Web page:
All the way from Moscow to the villages of Siberia, a common idea finds voice in a handful of dance floor publications. In four of these releases, the romance of nostalgia and happy stasis proves most persistent.
As new recordings appear for dance floors across Russia and Ukraine, one would expect hedonism and jollity to predominate. The challenges of a touring musician quickly change the mood.
New dancefloor publications from both solo artists and ensembles this week underscore the importance of support systems, either in childhood or when professional obstacles loom later on in life.
From Latvia, Lithuania, and Russia, four new releases appear, all inspired by a hip-hop tradition. They also voice a connection to other musical events of prior decades - together with their social impact.
In an allegedly post-commercial environment, where hard work in the studio is no guarantee of a salary, the value of labor is often debated. The responses range from diligence to full-blown decadence.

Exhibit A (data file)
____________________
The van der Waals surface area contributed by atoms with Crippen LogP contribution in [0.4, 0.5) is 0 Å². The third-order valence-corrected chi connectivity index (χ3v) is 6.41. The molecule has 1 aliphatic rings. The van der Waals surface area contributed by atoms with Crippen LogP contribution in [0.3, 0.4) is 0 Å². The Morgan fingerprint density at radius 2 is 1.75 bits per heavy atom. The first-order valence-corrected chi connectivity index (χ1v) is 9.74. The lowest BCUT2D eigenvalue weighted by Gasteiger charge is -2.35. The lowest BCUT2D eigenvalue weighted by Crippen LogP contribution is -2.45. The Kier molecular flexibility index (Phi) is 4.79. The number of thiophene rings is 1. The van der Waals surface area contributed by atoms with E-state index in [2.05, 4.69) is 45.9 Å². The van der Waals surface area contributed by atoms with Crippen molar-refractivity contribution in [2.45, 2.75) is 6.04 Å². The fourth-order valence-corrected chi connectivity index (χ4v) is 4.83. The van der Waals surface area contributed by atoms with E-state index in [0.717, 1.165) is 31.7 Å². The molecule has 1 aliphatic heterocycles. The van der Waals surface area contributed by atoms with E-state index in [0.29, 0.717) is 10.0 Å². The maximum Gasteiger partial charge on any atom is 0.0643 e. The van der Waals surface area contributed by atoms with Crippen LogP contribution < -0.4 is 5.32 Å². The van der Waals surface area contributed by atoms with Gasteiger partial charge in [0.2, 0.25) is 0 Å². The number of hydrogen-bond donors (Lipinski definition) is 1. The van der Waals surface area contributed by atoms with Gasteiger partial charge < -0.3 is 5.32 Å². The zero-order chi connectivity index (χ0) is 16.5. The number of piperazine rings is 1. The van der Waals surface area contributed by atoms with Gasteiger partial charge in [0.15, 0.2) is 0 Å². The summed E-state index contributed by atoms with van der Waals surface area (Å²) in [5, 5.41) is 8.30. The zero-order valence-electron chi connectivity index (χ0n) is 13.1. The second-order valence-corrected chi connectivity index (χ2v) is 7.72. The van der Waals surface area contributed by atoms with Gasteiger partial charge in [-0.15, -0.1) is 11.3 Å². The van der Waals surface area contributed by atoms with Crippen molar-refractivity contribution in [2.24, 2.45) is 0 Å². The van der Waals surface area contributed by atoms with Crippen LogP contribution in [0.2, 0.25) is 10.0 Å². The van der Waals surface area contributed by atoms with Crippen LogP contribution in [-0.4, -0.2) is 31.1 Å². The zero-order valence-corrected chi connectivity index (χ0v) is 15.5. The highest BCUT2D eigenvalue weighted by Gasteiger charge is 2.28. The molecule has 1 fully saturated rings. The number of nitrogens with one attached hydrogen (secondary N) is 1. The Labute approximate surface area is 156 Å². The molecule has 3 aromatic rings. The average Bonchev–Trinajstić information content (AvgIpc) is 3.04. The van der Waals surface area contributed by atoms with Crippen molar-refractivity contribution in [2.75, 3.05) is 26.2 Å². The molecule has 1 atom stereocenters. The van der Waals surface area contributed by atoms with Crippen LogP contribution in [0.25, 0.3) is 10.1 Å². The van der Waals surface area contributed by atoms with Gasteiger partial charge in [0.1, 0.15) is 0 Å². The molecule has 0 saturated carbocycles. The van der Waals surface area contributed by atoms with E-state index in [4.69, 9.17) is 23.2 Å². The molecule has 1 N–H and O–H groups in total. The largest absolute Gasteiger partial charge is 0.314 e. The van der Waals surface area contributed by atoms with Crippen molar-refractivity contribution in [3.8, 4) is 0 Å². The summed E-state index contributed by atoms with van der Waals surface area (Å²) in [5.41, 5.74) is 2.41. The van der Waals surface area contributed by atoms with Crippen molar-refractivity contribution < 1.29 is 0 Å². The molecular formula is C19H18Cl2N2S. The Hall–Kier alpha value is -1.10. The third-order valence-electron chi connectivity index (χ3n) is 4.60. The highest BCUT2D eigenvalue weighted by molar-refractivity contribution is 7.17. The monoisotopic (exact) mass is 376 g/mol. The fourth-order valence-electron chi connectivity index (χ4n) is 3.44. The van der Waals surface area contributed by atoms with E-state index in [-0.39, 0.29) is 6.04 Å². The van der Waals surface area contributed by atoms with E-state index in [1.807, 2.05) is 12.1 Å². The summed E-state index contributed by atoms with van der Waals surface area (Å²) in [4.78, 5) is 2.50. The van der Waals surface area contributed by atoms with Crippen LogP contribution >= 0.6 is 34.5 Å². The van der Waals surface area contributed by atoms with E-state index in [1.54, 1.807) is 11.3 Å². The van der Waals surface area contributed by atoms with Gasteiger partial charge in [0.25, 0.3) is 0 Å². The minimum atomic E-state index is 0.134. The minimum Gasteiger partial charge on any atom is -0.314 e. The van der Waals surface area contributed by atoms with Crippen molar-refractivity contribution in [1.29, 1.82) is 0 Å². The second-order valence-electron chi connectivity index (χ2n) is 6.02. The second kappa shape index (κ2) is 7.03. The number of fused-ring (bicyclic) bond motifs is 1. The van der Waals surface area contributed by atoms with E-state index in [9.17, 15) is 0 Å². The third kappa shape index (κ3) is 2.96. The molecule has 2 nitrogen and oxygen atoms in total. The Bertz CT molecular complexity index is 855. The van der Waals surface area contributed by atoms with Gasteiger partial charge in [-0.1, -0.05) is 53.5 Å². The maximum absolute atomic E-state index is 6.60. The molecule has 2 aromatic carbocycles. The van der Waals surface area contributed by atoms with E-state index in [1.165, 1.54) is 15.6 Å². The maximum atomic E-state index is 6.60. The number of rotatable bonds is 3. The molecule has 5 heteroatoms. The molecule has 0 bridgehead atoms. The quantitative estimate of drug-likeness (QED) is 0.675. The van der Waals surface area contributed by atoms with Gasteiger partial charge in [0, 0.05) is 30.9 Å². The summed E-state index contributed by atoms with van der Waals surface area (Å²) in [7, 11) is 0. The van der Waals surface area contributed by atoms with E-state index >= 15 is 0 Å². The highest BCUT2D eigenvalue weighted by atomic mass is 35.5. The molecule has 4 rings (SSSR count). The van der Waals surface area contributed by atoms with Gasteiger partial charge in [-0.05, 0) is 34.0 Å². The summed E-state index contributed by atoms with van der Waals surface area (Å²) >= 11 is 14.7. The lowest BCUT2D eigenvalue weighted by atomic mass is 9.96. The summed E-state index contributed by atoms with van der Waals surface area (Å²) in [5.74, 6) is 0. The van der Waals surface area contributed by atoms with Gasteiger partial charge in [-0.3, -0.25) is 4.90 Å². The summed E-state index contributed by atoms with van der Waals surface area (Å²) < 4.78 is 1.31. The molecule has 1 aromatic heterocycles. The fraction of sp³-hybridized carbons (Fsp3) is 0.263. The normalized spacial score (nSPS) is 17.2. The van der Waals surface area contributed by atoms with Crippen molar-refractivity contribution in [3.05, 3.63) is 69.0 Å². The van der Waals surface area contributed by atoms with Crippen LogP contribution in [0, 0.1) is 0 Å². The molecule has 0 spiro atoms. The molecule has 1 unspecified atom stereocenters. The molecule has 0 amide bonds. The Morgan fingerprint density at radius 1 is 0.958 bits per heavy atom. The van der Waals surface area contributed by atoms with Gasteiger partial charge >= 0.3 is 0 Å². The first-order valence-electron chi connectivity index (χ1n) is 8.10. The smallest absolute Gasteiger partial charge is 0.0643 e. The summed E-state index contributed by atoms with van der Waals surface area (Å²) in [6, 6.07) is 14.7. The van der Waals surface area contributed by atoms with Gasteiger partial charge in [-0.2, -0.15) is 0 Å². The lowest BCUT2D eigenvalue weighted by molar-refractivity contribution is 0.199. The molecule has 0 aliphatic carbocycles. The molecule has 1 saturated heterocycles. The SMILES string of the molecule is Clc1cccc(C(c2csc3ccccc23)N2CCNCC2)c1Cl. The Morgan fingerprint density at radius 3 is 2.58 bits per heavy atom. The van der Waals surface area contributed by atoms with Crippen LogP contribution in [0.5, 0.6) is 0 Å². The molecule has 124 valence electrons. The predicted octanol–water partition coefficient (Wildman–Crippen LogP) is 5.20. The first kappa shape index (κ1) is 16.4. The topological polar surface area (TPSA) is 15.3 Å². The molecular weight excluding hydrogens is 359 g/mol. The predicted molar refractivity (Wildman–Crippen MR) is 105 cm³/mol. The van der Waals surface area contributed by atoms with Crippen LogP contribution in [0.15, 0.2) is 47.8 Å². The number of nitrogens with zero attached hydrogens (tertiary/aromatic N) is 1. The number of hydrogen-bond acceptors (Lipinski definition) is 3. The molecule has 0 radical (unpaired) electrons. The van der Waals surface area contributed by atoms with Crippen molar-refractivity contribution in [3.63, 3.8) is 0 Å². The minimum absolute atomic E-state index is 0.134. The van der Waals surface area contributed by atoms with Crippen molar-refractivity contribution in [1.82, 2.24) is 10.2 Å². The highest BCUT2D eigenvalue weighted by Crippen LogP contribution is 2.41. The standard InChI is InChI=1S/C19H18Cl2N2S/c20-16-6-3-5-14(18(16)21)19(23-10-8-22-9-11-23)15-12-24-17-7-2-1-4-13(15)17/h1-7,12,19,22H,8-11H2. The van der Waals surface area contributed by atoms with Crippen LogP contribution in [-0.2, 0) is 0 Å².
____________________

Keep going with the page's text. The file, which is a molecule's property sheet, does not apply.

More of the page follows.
Faith is an integral part of Moscow's Gayana project, whose members are both grateful and committed to God. Other beliefs, however, transpire in releases from Ukrainian and Latvian musicians this week.
From downtempo lounge to broken techno and "psychoactive go-fi," a range of new Russian dance floor recordings prefer to celebrate private, rather than public effort.
Moscow's FORMA festival just took place and - with its interdisciplinary celebration of modern Russian art - engendered some interesting views of creative "labor" among its many participants
The Boiler Room live sets have been streamed from Russia since last year. Although they aim to forge global connections, certain aspects of the Russian scene make it unique.
As an implicit reaction to the growing pomp and circumstance of primetime Russian media, four new releases look back to the sounds and stories of childhood. Not with sentiment, but with purpose.